… for Visual Effects

Tip #654: What is a B-spline curve?

Larry Jordan – LarryJordan.com

The key benefit of B-spline curves is their smoothness.

A simple B-spline curve, emphasizing it’s smoothness. (That corner isn’t a corner, it’s where two lines cross.)

Topic $TipTopic

A B-spline function is a combination of flexible bands that passes through the number of points that are called control points and creates smooth curves. These functions enable the creation and management of complex shapes and surfaces using a number of points. (That’s what it says here, not that I fully understand it.)

The term “B-spline” was coined by Isaac Jacob Schoenberg and is short for basis spline. B-splines are more general curves than Bezier curves. More simply, a Bezier is a special case of a B-spline.

The big difference between B-splnes and Bezier curves is smoothness. B-splines are made out several curve segments that are joined “smoothly.” Bezier’s on the other hand, can have corners.

A B-Spline curve can be a Bezier curve whenever the programmer so desires. Further B-Spline curves offer more control and flexibility than a Bezier curve. It is possible to use lower degree curves and still maintain a large number of control points. B-Spline, despite being more useful, are still polynomial curves and cannot represent simple curves like circles and ellipses. For these shapes, a further generalization of B-Spline curves, known as NURBS, is used.

EXTRA CREDIT

I’d share the math of B-splines with you, but, frankly, I don’t understand it. A Google search will turn up lots of university references.


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… for Codecs & Media

Tip #647: What is ffMPEG

Larry Jordan – LarryJordan.com

FFmpeg cannot be sold, it can only be given away.

Topic $TipTopic

FFmpeg is a free and open-source project consisting of a vast software suite of libraries and programs for handling video, audio, and other multimedia files and streams. At its core is the FFmpeg program itself, designed for command-line-based processing of video and audio files, and widely used for format transcoding, basic editing (trimming and concatenation), video scaling, video post-production effects, and standards compliance.

FFmpeg is able to decode, encode, transcode, mux, demux, stream, filter and play pretty much anything that humans and machines have created. It supports the most obscure ancient formats up to the cutting edge. It runs on Linux, Mac OS X, Microsoft Windows, the BSDs, Solaris, etc. under a wide variety of build environments, machine architectures, and configurations.

The FFmpeg project tries to provide the best technically possible solution for developers of applications and end users alike. Wherever the question of “best” cannot be answered we support both options so the end user can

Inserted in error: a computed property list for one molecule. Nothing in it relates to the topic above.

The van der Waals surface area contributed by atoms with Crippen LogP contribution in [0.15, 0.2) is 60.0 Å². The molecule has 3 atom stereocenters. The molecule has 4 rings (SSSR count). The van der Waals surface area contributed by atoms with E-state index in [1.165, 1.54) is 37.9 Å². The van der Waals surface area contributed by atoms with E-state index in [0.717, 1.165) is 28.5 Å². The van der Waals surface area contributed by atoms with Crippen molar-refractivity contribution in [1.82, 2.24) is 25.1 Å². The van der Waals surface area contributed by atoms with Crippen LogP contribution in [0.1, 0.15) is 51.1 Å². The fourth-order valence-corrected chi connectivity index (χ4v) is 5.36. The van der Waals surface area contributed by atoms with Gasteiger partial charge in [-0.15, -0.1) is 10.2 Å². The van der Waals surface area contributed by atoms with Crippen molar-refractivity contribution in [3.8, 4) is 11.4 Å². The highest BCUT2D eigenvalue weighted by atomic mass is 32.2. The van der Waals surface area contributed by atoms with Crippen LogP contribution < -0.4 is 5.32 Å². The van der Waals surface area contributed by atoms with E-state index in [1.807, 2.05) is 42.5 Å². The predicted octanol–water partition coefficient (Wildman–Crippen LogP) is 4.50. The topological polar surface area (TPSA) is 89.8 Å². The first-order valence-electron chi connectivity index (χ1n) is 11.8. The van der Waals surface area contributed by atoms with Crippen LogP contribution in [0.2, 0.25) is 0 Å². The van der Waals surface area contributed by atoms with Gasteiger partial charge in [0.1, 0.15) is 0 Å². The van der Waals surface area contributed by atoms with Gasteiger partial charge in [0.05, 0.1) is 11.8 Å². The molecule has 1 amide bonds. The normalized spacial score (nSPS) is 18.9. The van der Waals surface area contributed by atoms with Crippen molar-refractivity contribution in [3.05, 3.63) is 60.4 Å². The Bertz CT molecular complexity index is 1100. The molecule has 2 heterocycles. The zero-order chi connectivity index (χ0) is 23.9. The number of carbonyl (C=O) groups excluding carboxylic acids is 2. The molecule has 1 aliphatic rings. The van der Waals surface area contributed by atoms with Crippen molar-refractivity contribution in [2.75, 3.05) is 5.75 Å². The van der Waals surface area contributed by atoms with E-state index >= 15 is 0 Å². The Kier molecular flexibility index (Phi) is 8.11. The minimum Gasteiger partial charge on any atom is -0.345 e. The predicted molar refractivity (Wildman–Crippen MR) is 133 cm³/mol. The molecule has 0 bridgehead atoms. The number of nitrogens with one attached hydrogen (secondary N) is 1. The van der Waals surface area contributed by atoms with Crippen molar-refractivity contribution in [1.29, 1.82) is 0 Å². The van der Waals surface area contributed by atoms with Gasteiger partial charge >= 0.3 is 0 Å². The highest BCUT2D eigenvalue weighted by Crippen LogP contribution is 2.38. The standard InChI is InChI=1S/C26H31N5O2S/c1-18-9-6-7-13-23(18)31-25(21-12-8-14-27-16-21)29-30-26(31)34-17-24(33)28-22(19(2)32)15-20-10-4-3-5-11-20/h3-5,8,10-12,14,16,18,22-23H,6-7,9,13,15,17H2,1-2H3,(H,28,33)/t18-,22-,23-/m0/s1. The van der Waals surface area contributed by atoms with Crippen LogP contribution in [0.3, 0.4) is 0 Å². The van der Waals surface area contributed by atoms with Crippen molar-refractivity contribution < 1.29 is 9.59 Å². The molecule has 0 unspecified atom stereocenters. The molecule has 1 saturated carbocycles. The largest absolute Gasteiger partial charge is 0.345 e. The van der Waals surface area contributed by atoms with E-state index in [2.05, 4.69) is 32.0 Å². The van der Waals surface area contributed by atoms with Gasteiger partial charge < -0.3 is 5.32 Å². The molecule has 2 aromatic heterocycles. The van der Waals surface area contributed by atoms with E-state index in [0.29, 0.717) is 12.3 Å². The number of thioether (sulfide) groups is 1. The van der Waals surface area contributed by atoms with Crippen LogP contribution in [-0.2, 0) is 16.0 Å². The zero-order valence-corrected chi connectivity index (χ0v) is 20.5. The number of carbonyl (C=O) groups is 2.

choose.

FFmpeg is used by software such as VLC media player, xine, Cinelerra-GG video editor, Plex, Kodi, Blender, HandBrake, YouTube, and MPC-HC; it handles video and audio playback in Google Chrome, and Linux version of Firefox.

FFmpeg is free for personal use, however, it does not have a user interface. Graphical user interface front-ends for FFmpeg have been developed, including XMedia Recode and ffWorks.


… for Codecs & Media

Tip #650: What is a Raw file format

Larry Jordan – LarryJordan.com

Raw is not an acronym, it simply means “unprocessed.”

Topic $TipTopic

Raw is an image and video file format used by many high-end and professional digital cameras. RAW files are considered to be the best form of image file, since it does not process the picture, leaving total control of the editing to the user.

A camera raw image file contains minimally processed data from the image sensor of either a digital camera, a motion picture film scanner, or other image scanner. Raw files are named so because they are not yet processed and therefore are not ready to be printed or edited.

Raw image files are sometimes incorrectly described as “digital negatives”, but neither are they negatives nor do the unprocessed files constitute visible images. Rather, the Raw datasets are more like exposed but undeveloped film.

Like undeveloped photographic film, a raw digital image may have a wider dynamic range or color gamut than the developed film or print. Unlike physical film after development, the Raw file preserves the information captured at the time of exposure. The purpose of raw image formats is to save, with minimum loss of information, data obtained from the sensor.

There are dozens of raw formats in use by different manufacturers of digital image capture equipment.

EXTRA CREDIT

Here’s an Apple White Paper to learn more.


… for Apple Final Cut Pro X

Tip #639: All vs. any

Larry Jordan – LarryJordan.com

Any is inclusive, All is exclusive.

The Search Filter dialog, showing options for keyword searches.

Topic $TipTopic

When searching for files using keyword search you have two main options: “Any” and “All.” Here’s what they mean.